Latest release: Heaven on Your Minds (independent)
High Plains Drifter is a stoner band from Brisbane. In late ’09 they released their debut album Heaven on Your Minds. Loud got Liam Guy to catch up with Luke and Nate from the band to get the goss on this upwardly mobile unit.
How long did you guys spend in the studio and what are your thoughts on the final product?
LUKE: We spent a week recording with Nik Carpenter (ex-Devolved) out at Core Studios on the Gold Coast and even managed to get our mate Mike Gemzik (ex-Beijing Tank/Homeless Yellow) to come in and drop some guest vocals on two tracks. It was a massive week – there were childish pranks being pulled, displays of public drunkenness, arguments followed by drunken hugging and all-round exclamations of “I love you man” and there was even one fist-fight. We all had heaps of fun and got to know the music (and each other) a whole lot better and I’m sure Nik was happy to see the tail end of us!
NATE: Being that my favorite Aussie metal band growing up was Devolved, it was amazing to have an opportunity to work with one of my heroes – Damn, that guy can get a lot out of you! I had about a day and a half to record all the vocals and despite the fact that I had tonsillitis, Nik and the boys managed to rev me up enough to get it all done and it just adds to the unadulterated rawness of the album. We could’ve easily done it cleaner and spent more time on it but I doubt we’d have wound up with a record with even half the personality and power. I’m happy. Very happy.
How long have the band been together for?
LUKE: About a year. Our launch will be almost eleven months to the day since our first gig.
Singer Nathanael was initially heavily involved in hip-hop before joining HPD… quite a big jump from hip-hop to stoner/metal… how did you guys and him get together?
LUKE: We’d been jamming for a couple of weeks and had a pretty distinct idea of where we wanted the sound to go vocally but were convinced that we’d never find anyone who could pull it off. So, I was getting wasted at Rosie’s one Friday when I walked past Nate in the toilet. He was singing Corrosion of Conformity’s “King of the Rotten” at the top of his lungs while taking a piss – we’re talking seriously wasted. I was wearing a Superjoint Ritual shirt so we started talking Southern metal and I remember thinking “this psycho in the purple glasses looks like David Allen Coe”. He drunkenly agreed to come to our jam the next morning and I even told the guys “look, I may have found a singer, but even if he’s keen, he’s not turning up – he’s gotta be ridiculously hungover right about now”. Anyway, the next day we were jamming away and in walks Nate in his purple glasses and he just started riffing over the tracks we had arranged – we were all on the same page from day one. Not many people in the Brisbane metal scene can sing with the grit and power of Mike Williams from Eyehategod, let alone with the range and weirdness of Mike Patton.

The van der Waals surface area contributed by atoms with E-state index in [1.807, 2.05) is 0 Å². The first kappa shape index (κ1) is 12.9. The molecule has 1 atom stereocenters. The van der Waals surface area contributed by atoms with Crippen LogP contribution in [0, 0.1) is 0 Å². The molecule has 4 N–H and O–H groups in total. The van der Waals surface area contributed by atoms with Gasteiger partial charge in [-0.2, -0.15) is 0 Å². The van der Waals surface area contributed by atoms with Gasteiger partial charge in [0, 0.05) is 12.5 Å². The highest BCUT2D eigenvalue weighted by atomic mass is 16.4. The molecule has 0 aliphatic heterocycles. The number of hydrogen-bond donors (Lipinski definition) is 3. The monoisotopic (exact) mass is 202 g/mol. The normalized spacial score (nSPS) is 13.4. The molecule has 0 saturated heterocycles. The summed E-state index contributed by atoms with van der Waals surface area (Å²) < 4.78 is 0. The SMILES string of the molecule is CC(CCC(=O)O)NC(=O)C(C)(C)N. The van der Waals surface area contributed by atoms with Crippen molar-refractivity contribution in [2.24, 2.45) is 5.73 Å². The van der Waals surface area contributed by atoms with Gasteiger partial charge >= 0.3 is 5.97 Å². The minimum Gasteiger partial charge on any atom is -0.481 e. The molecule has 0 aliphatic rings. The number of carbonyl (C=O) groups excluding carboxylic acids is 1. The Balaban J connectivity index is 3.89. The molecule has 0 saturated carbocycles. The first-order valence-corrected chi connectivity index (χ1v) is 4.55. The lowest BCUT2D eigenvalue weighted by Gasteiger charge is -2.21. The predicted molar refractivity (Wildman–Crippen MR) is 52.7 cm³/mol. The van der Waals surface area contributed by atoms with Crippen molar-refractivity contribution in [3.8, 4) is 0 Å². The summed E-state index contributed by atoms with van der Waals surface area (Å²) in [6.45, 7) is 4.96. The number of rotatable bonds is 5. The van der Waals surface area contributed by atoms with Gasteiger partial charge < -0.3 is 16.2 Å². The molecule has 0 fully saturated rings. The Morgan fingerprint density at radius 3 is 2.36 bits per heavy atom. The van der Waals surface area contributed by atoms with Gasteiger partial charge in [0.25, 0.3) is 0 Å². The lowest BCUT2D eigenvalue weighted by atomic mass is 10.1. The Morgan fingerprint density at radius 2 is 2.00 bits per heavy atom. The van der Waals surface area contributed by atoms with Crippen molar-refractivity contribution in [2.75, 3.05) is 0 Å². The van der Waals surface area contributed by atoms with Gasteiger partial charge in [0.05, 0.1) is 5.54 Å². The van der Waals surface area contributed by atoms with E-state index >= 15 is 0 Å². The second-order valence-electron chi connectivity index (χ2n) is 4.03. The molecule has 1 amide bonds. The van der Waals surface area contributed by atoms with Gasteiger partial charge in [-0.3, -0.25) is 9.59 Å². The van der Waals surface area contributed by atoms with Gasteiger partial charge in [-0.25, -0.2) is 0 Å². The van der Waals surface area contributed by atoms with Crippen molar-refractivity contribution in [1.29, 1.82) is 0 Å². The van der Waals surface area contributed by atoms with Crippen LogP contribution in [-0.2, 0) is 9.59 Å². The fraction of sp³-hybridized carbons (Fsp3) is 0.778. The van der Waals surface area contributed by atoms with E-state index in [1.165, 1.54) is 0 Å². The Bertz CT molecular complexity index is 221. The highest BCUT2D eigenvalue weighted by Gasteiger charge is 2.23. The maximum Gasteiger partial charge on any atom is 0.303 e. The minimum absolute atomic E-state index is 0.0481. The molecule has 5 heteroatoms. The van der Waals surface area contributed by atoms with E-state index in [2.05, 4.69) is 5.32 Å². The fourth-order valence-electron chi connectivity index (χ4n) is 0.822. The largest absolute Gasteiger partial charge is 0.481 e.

NATE: I’m still doing the hip-hop thing; collaborating with heaps of Brisbane artists, playing shows and working on my next solo album but metal and hard rock are nothing new to me. I was a metal kid growing up and my first bands were math-metal and psychedelic acts (like Tool and the like). I’ve always prided myself on keeping my genre-fusing as tasteful as possible, though, so rest assured: You won’t be hearing any rapcore from HPD… and even if I wanted to, the guys’d kill me if I tried.
What’s your opinion of stoner rock bands in Australia?
LUKE: To be honest, I’ve only heard a few current Australian bands doing the stoner/doom thing but I love what I hear. We just wish there were more people melding rock and metal together so we’d have a few more bands to play shows and drink with.
NATE: We’ve played a few shows with Shellfin and always love what they do but I can’t think of many other stoner bands who are still going. I remember five or ten years ago, Queensland had a really healthy stoner scene but it seems to have died down a bit. Beyond that, there are acts with serious stoner/doom elements like The Dead who are undeniably one of Brisbane’s best metal acts and one of the reasons I’m in HPD. I only met Luke ‘cause The Dead were playing that night at Rosie’s – otherwise I might not have been there.
The future of the band after this recording?
LUKE: We’re aiming to improve as much as possible. With our latest songs, we’re cutting more of the fat off and only keeping those riffs that stay in your head for three days. We’ve developed a more mainstream approach to writing and song structure but we’re still keeping it hard, goovin’ and offensive as all hell. In the more near future; we’re currently in the process of lining up some interstate dates so we can promote Heaven on Your Minds nationally.
NATE: Keep doing the same thing, just bigger and better.